Government Shut Down 2013: Knock Knock Who’s There?


by Kenny “Crash” Liszewski

The last time the government shut down, the year was 1995 and Toy Story just came out in theaters…the first one. Monday felt like New Years Eve, every single cable news network had a countdown timer till the government “shuts down.” It looked like a doomsday clock and once it struck 0, the government was going to evaporate into thin air, and we would be left without one. The clocks struck midnight and the House and Senate could not come to an agreement, and there was no budget proposal passed.

The reason the government is shut down is that every year the House and Senate are supposed to base 12 appropriations bills to fund federal agencies. But in recent years, Congress has found it difficult to pass such appropriations, so they have been relying on continuing resolutions to fund the government, and the last one ended on September 30th. Congress could just pass another continuing resolution to fund the government, but the Senate and House are fighting over what that resolution should look like. The House wants to delay Obamacare and get rid of the medical device tax for example, something the Senate version does not have.

So now that we know why the government is shutdown, here is what it means for citizens of the United States. The government splits the federal workforce into two categories, which are essential and non-essential (how good does that feel to know that you are “non-essential”). These non-essential workers are told not to show up to work and do not receive their paychecks or have them delayed. Examples of these non-essential programs are The National Park Service and the Environmental Protection Agency almost shuts down every aspect of their agency. There are around 800,000 federal workers facing furlough at the moment.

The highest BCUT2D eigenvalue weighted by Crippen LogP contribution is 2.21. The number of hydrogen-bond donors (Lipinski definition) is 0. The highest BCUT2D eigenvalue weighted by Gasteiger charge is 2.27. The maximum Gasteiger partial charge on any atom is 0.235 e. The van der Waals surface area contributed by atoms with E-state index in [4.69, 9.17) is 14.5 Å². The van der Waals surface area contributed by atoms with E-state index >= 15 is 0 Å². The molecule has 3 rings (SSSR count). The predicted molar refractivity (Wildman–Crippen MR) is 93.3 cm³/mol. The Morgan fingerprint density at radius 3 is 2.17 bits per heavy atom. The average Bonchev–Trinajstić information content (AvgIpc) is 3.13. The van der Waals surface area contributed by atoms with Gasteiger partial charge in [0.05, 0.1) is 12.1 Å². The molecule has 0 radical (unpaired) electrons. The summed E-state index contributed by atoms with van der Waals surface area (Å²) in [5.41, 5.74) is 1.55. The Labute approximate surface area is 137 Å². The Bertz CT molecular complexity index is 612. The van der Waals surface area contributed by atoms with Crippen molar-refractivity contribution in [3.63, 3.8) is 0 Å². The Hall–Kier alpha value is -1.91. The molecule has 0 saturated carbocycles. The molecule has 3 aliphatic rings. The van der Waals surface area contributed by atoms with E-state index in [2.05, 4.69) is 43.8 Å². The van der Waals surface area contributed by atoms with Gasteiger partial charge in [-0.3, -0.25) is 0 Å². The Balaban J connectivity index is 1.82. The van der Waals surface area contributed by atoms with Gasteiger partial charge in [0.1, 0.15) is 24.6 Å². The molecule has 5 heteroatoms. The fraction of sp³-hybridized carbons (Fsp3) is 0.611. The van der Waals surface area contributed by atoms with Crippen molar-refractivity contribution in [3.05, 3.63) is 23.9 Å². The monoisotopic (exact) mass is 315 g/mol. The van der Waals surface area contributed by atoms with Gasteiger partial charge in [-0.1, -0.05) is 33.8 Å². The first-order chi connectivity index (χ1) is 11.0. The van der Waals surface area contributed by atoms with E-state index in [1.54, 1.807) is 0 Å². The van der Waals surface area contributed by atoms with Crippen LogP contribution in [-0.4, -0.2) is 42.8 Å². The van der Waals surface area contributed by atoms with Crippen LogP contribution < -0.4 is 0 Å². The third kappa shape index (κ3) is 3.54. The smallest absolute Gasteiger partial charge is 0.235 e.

Thank goodness though that our military and national security agencies are still running the day to day operations, which I believe is essential to our country. I also believe that our military men and women deserve to be paid for their service and sacrifice they give to our country. Another example of essential workers is the air traffic controllers, and federal prison employees for example. Also Social Security and veteran benefit programs will continue to be funded and be sent out. But of course the people who caused the shutdown members of Congress are “essential” and getting paid while a lot of their hard working staffers may not be getting paid. While some members did a noble thing and voluntary declined payment until the shutdown is over, a lot of members have not done such a thing.

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